THURSDAY, July 31, 2014 (HealthDay News) -- Preschoolers with special needs benefit from going to school with children who have strong language skills, according to a new study.
Classmates with higher-level language abilities promote language growth in children with disabilities, researchers found. On the other hand, development of language could be delayed if their classmates have weak language skills, they said.
"We were surprised to see the striking differences among children's language skills at the end of the school year when considering those with less-skilled peers and highly skilled peers," said the study's lead author, Laura Justice, psychological scientist with the Crane Center for Early Childhood Research and Policy at Ohio State University in Columbus. "In particular, children with disabilities seemed to be very negatively affected by having classmates who were less skilled."
The researchers said the findings, published July 28 in Psychological Science, support the concept of inclusion -- including children of varying abilities in a classroom.
The study involved 670 preschoolers. More than 50 percent of the children were diagnosed with a disability, such as autism spectrum disorder, language impairment or Down syndrome.
At the beginning of the school year, teachers assessed the children's language skills. Their development was reassessed at the end of the year to determine how much their abilities improved. The researchers also compared each child's end-of-year score with the classroom average.
Preschoolers with special needs were more affected by their classmates' language skills than the kids who did not have a disability, the study revealed. By the end of the school year, the special needs children in class with other children with weak language skills lagged well behind their normally developing peers.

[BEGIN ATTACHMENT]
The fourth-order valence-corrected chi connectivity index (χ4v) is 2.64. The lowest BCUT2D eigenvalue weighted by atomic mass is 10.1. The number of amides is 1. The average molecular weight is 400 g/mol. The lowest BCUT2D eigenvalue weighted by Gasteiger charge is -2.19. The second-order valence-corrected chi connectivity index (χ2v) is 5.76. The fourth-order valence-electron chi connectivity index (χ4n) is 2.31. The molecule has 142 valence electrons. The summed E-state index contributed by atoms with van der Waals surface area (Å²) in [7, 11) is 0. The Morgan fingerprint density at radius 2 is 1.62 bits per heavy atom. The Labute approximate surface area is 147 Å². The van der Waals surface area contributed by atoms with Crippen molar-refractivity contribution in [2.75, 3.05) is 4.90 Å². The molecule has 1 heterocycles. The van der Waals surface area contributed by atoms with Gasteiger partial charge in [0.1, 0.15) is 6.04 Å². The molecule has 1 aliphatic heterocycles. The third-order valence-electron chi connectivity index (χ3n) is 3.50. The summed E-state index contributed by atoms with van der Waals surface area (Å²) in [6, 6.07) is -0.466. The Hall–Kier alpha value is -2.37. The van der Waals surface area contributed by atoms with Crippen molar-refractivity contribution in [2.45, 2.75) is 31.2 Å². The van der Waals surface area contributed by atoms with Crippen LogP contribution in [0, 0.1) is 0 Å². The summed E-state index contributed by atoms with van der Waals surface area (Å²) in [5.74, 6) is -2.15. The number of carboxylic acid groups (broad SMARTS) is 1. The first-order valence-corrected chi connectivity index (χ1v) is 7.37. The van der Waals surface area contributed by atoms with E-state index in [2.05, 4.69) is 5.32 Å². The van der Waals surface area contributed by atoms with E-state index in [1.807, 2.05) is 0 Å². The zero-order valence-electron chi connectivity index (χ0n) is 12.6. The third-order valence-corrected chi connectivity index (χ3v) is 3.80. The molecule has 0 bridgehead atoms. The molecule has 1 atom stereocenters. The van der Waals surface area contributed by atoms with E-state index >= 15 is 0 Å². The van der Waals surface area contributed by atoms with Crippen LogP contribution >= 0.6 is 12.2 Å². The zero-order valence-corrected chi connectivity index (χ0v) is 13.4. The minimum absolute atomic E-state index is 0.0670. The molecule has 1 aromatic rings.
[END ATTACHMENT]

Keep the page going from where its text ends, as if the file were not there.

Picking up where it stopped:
In contrast, the preschoolers who had weak language skills when the school year began had greater improvements throughout the year if their classmates had strong language skills. The researchers pointed out these kids had scores similar to highly skilled students who had less-skilled peers.
When kids are in a classroom together, they naturally imitate each other's behavior, the researchers explained. This encourages the development of language skills, such as waiting to speak, communicating needs and storytelling.
"If peer effects operate as our work suggests they do, it is very important to consider how to organize children in classrooms so that their opportunities to learn from one another is maximized and so that young children with disabilities are not segregated into classrooms serving only those with special needs," Justice said in a journal news release.
Since the language skills of normally developing children continue to improve regardless of the abilities of their classmates, the researchers concluded school officials should strive to fill classrooms with students of various skill levels.
The American Academy of Child and Adolescent Psychiatry provides more information on educating kids with special needs.
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